As we light the Hanukkah candles, I think about how my life was transformed when I reconnected with my Jewish identity. I also consider how much darkness must still be dispelled in order for so many other young Jews to uncover their “pintele yid,” the Divine spark that exists in every Jewish soul.
Rabbi Yitzchak Rotenberg, the first chief mentor of the Ger Hasidic dynasty, compares the Hanukkah miracle of the sealed jar of oil to the “pintele yid“: just as the jug of oil remained pure and untainted from Greek forces, there is also a part of our souls that will always remain pure, attached only to our heritage and individual missions and uninfluenced by our external environments.
Rabbi Rotenberg further explains that just as the Maccabees expended great effort to uncover the pure jug of oil, it also takes great effort for us to uncover our true potentials.
In many ways, modern society seeks to do the same thing that the Greeks set out to accomplish: “to blur the Jewish nation’s image of themselves as G-d’s holy and treasured nation.” But just as the Maccabees discovered the jug of oil, and re-dedicated the Temple, returning it to a state of purity and sanctity, we all have the ability to reclaim our identities and kindle the flame of Jewish pride at any stage of life.
As someone who grew up with a “traditionally untraditional” Jewish background, my pintele yid wasn’t always so strong. But it was always there.
In college and then law school, the dedicated educators of MEOR, which literally translates as “illumination,” helped me tap into and express my Jewish light through inspiring leadership and heritage trips, Shabbat meals, and compelling classes on varied Jewish topics. The knowledge and experiences provided by MEOR on and off campus helped me understand why being Jewish is a sacred inheritance, and ultimately inspired me to return to Israel after law school to learn more about my Jewish identity.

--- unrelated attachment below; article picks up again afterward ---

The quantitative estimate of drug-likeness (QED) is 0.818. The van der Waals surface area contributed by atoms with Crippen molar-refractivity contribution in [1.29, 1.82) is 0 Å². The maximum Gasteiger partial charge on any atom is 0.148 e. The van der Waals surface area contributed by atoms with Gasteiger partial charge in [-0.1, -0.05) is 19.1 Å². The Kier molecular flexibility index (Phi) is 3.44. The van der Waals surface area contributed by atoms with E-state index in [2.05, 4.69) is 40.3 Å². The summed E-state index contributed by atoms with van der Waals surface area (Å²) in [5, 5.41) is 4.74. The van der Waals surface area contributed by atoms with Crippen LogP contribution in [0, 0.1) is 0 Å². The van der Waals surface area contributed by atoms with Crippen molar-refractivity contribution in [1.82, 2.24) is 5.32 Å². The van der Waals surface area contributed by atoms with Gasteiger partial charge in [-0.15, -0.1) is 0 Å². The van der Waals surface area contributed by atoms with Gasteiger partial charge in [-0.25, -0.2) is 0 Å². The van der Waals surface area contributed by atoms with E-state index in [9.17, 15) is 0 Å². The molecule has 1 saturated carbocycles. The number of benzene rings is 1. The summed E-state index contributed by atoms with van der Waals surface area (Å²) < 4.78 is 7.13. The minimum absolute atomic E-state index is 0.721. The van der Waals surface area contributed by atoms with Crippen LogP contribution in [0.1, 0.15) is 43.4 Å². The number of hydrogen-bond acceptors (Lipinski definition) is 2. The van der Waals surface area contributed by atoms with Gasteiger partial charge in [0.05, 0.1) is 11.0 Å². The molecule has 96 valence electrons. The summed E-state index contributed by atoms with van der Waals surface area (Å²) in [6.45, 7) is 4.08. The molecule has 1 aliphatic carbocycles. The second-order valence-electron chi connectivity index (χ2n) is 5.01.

That year, I clerked in the Supreme Court of Israel and met my husband. Together, we are working to build a home filled with Jewish light.
The lights of the menorah in the dark winter nights teach us that “a small flame of light will dispel vast expanses of darkness.” And we live in dark times, indeed.
In 21st century America, one faces new threats to building and maintaining a Jewish life of meaning: the overwhelming emphasis on materialism; the distraction that comes with modern technology; the increased focus on ourselves as opposed to the collective; and the impatience of wanting immediate satisfaction without hard work. And as if that weren’t enough, Jews also face rampant anti-Semitism and the threat of the destruction of the State of Israel, our Jewish homeland.
We, the next generation of Jewish leaders, must band together and plan an illumination offensive. If we wish to win this eternal war of light against darkness in the modern age, we must arm ourselves with our time-tested values and traditions and spotlight the depth and beauty of our heritage and spirituality. But most importantly, we must tap into our own unique inner potential, express it in the world, and “pass the candle” to ignite the next Jewish spark.